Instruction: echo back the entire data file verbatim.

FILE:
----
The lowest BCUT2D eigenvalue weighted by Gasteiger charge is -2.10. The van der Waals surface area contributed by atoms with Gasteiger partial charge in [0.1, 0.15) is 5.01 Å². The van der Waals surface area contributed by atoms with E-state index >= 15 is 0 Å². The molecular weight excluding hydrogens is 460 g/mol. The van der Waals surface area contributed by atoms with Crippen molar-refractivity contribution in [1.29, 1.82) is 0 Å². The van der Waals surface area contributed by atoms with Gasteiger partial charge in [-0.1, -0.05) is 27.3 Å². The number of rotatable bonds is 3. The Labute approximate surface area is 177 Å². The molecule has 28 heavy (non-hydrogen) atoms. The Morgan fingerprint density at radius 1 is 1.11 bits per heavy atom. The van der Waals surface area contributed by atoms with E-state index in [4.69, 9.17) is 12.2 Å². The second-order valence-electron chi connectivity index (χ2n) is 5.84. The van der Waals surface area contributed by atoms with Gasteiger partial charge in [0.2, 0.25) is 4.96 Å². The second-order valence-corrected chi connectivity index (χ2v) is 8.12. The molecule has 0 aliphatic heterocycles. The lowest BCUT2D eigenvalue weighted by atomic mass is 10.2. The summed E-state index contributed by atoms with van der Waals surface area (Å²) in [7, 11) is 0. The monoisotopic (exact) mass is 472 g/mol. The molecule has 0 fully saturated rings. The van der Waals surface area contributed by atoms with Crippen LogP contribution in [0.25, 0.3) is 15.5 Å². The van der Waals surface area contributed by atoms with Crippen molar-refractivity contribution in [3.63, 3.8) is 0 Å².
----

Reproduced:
The lowest BCUT2D eigenvalue weighted by Gasteiger charge is -2.10. The van der Waals surface area contributed by atoms with Gasteiger partial charge in [0.1, 0.15) is 5.01 Å². The van der Waals surface area contributed by atoms with E-state index >= 15 is 0 Å². The molecular weight excluding hydrogens is 460 g/mol. The van der Waals surface area contributed by atoms with Crippen molar-refractivity contribution in [1.29, 1.82) is 0 Å². The van der Waals surface area contributed by atoms with Gasteiger partial charge in [-0.1, -0.05) is 27.3 Å². The number of rotatable bonds is 3. The Labute approximate surface area is 177 Å². The molecule has 28 heavy (non-hydrogen) atoms. The Morgan fingerprint density at radius 1 is 1.11 bits per heavy atom. The van der Waals surface area contributed by atoms with E-state index in [4.69, 9.17) is 12.2 Å². The second-order valence-electron chi connectivity index (χ2n) is 5.84. The van der Waals surface area contributed by atoms with Gasteiger partial charge in [0.2, 0.25) is 4.96 Å². The second-order valence-corrected chi connectivity index (χ2v) is 8.12. The molecule has 0 aliphatic heterocycles. The lowest BCUT2D eigenvalue weighted by atomic mass is 10.2. The summed E-state index contributed by atoms with van der Waals surface area (Å²) in [7, 11) is 0. The monoisotopic (exact) mass is 472 g/mol. The molecule has 0 fully saturated rings. The van der Waals surface area contributed by atoms with Crippen LogP contribution in [0.25, 0.3) is 15.5 Å². The van der Waals surface area contributed by atoms with Crippen molar-refractivity contribution in [3.63, 3.8) is 0 Å².